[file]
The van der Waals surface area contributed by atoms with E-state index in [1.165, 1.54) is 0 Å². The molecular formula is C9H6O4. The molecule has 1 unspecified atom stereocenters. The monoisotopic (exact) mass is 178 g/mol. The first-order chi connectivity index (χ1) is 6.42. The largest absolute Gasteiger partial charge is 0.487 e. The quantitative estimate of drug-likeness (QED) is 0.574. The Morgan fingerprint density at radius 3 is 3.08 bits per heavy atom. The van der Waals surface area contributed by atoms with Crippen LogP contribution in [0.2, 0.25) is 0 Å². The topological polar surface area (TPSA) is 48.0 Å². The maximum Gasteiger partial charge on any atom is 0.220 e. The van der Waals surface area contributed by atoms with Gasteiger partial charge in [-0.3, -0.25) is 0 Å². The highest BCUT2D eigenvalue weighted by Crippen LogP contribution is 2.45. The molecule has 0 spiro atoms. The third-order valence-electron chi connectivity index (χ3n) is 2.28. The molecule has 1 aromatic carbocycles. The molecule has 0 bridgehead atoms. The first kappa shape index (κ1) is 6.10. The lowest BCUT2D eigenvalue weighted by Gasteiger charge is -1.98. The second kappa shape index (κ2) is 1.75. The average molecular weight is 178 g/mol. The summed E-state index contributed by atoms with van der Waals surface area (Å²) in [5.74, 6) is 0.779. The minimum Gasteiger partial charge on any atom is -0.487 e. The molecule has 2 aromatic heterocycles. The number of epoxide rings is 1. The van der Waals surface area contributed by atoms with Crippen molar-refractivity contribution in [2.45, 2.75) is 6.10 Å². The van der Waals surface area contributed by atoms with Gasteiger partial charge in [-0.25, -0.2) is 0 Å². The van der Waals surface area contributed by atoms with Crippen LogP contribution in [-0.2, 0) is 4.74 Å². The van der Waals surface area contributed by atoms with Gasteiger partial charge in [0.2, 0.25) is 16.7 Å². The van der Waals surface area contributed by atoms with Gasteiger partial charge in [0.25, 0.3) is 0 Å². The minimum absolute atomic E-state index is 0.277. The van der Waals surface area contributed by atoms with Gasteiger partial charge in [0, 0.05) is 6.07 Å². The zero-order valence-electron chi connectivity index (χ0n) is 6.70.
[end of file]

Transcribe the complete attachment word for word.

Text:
The van der Waals surface area contributed by atoms with E-state index in [1.165, 1.54) is 0 Å². The molecular formula is C9H6O4. The molecule has 1 unspecified atom stereocenters. The monoisotopic (exact) mass is 178 g/mol. The first-order chi connectivity index (χ1) is 6.42. The largest absolute Gasteiger partial charge is 0.487 e. The quantitative estimate of drug-likeness (QED) is 0.574. The Morgan fingerprint density at radius 3 is 3.08 bits per heavy atom. The van der Waals surface area contributed by atoms with Crippen LogP contribution in [0.2, 0.25) is 0 Å². The topological polar surface area (TPSA) is 48.0 Å². The maximum Gasteiger partial charge on any atom is 0.220 e. The van der Waals surface area contributed by atoms with Gasteiger partial charge in [-0.3, -0.25) is 0 Å². The highest BCUT2D eigenvalue weighted by Crippen LogP contribution is 2.45. The molecule has 0 spiro atoms. The third-order valence-electron chi connectivity index (χ3n) is 2.28. The molecule has 1 aromatic carbocycles. The molecule has 0 bridgehead atoms. The first kappa shape index (κ1) is 6.10. The lowest BCUT2D eigenvalue weighted by Gasteiger charge is -1.98. The second kappa shape index (κ2) is 1.75. The average molecular weight is 178 g/mol. The summed E-state index contributed by atoms with van der Waals surface area (Å²) in [5.74, 6) is 0.779. The minimum Gasteiger partial charge on any atom is -0.487 e. The molecule has 2 aromatic heterocycles. The number of epoxide rings is 1. The van der Waals surface area contributed by atoms with Crippen molar-refractivity contribution in [2.45, 2.75) is 6.10 Å². The van der Waals surface area contributed by atoms with Gasteiger partial charge in [-0.25, -0.2) is 0 Å². The van der Waals surface area contributed by atoms with Crippen LogP contribution in [-0.2, 0) is 4.74 Å². The van der Waals surface area contributed by atoms with Gasteiger partial charge in [0.2, 0.25) is 16.7 Å². The van der Waals surface area contributed by atoms with Gasteiger partial charge in [0.25, 0.3) is 0 Å². The minimum absolute atomic E-state index is 0.277. The van der Waals surface area contributed by atoms with Gasteiger partial charge in [0, 0.05) is 6.07 Å². The zero-order valence-electron chi connectivity index (χ0n) is 6.70.